I don't know if they massage them after the fact or not though.  So maybe in this case they really are unknown.


    We only have estimate in IA,NV,ME,WA (5.00 / 1) (#175)
    by janedw420 on Sun Jun 01, 2008 at 12:19:03 AM EST
    because the states don't release the total votes

    seems odd to me (none / 0) (#226)
    by syrupcore on Sun Jun 01, 2008 at 02:26:56 AM EST
    that you'd want to discount the votes of all of those people.  Estimates are crap for sure but if that's the only way you have to account for a lot of voters, shouldn't you try to use them?

    LOL (none / 0) (#3)
    by Jackson Hunter on Sat May 31, 2008 at 10:55:51 PM EST
    Insert dueling banjos/Deliverance jokes here.  LMAO  :)



    You ain't a goin' no damn wheres! (none / 0) (#86)
    by magnetics on Sat May 31, 2008 at 11:33:16 PM EST
    OK. These two posts (none / 0) (#104)
    by themomcat on Sat May 31, 2008 at 11:41:20 PM EST
    have made me smile. Thanks.

    They already distorted the popular vote. (5.00 / 2) (#5)
    by lansing quaker on Sat May 31, 2008 at 10:58:30 PM EST
    They arbitrarily apportioned it.

    It may be good for HRC in the long run.  But it's piss for democracy in any form.

    The delegates did not concern me nearly as much as my actual vote did.

    As a Florida voter (5.00 / 3) (#26)
    by americanincanada on Sat May 31, 2008 at 11:14:04 PM EST
    or half a voter now, I guess, I totally agree. And believe me, I feel your pain.

    Being a democrat in Florida is a thankless thing to be.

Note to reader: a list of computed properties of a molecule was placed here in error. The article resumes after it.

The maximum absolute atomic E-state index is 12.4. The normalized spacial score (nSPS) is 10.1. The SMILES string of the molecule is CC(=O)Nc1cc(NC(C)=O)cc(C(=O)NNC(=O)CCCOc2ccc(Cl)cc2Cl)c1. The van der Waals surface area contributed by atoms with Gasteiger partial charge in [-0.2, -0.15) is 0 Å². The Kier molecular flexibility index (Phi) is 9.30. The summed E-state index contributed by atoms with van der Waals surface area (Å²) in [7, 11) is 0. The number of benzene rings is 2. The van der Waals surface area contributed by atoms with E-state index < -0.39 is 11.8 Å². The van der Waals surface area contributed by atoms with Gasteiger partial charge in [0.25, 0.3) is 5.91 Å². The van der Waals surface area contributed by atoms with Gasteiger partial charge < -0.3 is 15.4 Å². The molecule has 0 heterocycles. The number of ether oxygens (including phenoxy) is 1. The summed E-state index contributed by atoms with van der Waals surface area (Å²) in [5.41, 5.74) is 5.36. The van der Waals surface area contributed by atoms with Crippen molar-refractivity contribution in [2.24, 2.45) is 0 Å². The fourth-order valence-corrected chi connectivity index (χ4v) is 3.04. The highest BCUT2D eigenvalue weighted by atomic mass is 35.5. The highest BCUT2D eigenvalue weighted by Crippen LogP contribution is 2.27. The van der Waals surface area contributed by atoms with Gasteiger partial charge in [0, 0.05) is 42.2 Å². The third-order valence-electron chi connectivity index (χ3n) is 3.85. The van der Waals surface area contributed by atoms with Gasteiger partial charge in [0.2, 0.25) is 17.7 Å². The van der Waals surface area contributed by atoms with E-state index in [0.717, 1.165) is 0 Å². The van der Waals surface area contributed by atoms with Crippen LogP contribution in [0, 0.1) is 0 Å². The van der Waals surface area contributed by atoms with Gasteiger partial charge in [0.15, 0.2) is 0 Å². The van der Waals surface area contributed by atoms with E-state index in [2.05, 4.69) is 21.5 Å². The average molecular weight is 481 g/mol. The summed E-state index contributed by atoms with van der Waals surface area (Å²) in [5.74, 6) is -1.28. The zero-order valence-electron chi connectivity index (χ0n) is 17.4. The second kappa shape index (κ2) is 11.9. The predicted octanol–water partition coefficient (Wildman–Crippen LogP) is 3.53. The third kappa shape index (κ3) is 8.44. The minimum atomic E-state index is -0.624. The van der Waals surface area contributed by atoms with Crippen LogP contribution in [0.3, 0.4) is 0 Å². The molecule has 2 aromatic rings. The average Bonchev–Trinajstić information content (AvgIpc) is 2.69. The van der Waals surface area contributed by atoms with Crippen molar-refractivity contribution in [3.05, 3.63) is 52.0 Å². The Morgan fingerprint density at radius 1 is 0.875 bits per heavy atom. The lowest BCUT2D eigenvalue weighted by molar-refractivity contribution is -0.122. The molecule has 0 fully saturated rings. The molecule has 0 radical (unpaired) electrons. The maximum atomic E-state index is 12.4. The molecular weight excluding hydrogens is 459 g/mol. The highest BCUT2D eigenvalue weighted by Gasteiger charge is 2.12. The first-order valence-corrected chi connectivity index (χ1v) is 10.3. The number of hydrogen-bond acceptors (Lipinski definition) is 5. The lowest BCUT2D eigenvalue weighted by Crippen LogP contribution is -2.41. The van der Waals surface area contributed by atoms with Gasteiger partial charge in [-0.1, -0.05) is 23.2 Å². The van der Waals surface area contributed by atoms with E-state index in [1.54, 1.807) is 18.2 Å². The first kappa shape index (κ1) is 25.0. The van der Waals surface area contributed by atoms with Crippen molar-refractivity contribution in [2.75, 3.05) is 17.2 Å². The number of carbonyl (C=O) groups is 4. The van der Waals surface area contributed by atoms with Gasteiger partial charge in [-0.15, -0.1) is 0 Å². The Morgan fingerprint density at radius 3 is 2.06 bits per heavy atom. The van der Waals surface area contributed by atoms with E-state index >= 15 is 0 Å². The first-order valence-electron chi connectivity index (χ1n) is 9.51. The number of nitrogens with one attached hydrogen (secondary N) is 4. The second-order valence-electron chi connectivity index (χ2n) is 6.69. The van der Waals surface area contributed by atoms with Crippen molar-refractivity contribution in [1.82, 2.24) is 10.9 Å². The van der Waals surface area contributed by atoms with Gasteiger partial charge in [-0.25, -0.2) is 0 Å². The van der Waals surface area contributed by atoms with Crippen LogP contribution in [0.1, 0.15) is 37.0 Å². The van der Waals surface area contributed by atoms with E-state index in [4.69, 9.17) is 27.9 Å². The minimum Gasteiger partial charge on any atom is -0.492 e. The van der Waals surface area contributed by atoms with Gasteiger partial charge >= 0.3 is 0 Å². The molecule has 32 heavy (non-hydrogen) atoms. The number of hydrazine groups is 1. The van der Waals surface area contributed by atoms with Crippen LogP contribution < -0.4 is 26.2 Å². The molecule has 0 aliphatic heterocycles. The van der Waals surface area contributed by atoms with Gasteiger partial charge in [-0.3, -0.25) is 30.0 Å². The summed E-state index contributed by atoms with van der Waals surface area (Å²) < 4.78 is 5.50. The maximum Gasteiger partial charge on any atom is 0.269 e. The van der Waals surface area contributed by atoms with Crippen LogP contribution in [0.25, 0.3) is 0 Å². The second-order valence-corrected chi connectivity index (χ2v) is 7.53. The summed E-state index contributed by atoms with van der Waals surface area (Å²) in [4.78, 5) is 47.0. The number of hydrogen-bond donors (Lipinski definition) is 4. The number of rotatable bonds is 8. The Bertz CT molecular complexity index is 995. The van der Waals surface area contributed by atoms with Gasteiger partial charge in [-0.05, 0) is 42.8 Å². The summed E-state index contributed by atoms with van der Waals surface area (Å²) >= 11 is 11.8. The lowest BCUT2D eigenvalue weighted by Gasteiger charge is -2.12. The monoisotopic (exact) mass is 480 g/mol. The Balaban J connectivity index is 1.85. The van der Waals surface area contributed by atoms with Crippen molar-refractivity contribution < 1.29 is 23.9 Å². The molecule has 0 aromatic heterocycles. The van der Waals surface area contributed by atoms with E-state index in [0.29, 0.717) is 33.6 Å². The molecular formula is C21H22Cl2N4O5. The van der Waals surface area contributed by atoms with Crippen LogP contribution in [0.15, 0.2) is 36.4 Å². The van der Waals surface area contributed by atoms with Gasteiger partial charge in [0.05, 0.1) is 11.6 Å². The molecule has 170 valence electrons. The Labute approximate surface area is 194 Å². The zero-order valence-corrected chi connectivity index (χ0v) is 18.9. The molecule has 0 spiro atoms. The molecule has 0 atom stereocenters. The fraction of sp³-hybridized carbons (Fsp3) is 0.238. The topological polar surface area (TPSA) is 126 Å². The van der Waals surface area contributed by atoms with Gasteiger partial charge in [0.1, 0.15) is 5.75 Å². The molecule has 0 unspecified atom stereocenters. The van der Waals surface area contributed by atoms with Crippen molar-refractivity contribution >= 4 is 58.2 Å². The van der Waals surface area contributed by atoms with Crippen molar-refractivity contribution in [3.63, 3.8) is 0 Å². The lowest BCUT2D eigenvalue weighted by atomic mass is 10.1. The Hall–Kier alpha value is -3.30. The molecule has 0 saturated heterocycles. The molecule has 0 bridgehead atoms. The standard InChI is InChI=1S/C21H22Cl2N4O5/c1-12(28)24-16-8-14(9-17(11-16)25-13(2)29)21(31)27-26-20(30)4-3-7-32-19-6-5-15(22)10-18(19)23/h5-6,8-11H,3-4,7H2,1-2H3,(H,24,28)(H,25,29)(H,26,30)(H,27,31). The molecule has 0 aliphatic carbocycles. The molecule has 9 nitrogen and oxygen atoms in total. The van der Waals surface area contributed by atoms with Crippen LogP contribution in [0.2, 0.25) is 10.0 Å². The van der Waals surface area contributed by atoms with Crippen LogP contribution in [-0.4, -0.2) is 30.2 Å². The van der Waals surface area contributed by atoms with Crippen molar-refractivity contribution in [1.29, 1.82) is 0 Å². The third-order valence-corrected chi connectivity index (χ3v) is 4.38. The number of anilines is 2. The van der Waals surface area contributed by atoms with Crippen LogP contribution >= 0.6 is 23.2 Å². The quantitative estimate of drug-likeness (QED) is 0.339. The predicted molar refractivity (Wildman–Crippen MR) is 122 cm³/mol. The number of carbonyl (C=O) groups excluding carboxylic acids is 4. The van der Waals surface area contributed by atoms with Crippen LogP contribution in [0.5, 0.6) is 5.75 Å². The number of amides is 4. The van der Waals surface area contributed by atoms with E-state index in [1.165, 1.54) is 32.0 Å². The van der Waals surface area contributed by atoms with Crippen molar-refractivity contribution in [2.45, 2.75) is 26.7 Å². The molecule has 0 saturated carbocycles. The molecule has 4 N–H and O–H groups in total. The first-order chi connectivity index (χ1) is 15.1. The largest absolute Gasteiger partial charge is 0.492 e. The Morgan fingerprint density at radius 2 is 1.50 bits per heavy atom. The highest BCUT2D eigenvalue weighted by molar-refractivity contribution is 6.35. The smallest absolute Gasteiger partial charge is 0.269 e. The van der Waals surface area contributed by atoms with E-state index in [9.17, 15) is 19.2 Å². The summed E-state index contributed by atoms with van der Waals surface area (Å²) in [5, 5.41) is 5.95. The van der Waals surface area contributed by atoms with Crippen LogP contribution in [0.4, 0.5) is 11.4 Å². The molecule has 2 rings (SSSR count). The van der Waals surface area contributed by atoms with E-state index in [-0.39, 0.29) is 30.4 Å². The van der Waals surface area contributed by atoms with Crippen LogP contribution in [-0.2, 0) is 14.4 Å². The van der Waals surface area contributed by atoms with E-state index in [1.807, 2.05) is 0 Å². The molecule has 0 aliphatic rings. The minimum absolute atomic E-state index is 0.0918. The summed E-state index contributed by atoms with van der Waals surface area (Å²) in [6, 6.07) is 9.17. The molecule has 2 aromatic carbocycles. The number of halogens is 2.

As half a voter (5.00 / 2) (#119)
    by TeresaInSnow2 on Sat May 31, 2008 at 11:48:19 PM EST
    I think you should get two votes -- aka The TEXAS way.

    You are only allowed (5.00 / 2) (#148)
    by Stellaaa on Sun Jun 01, 2008 at 12:03:09 AM EST
    half ratings...I wanted to rate you five, but I will give you 2.5

    Nope (none / 0) (#110)
    by hillspwns on Sat May 31, 2008 at 11:43:27 PM EST
    I suspect you're divided on the issue ;)

    I love that Hillary (5.00 / 6) (#8)
    by txpolitico67 on Sat May 31, 2008 at 10:59:58 PM EST
    is leading in the popular vote.  The meme that FL and MI doesn't count is DOA.

    Wonder how Obama supporters feel about that now.

    Here's something I am noticing (and if anyone else reading this wants to back me up, do so).

    When I go to other blogs/new sites/conservative blogs, Talk Left is usually the first blog listed as a Hillary leaning blog.  

    I would be interested in knowing how much traffic has increased on TL since it's getting around that this is the best place for BHO and HRC people to dialogue.

    I think that as this thing heats up TL will become the vanguard site for Hillary.  I hope so.  Jeralyn does a mighty fine job at representing (has her name on it, so I would, too).  BTD is great balance for the site as well.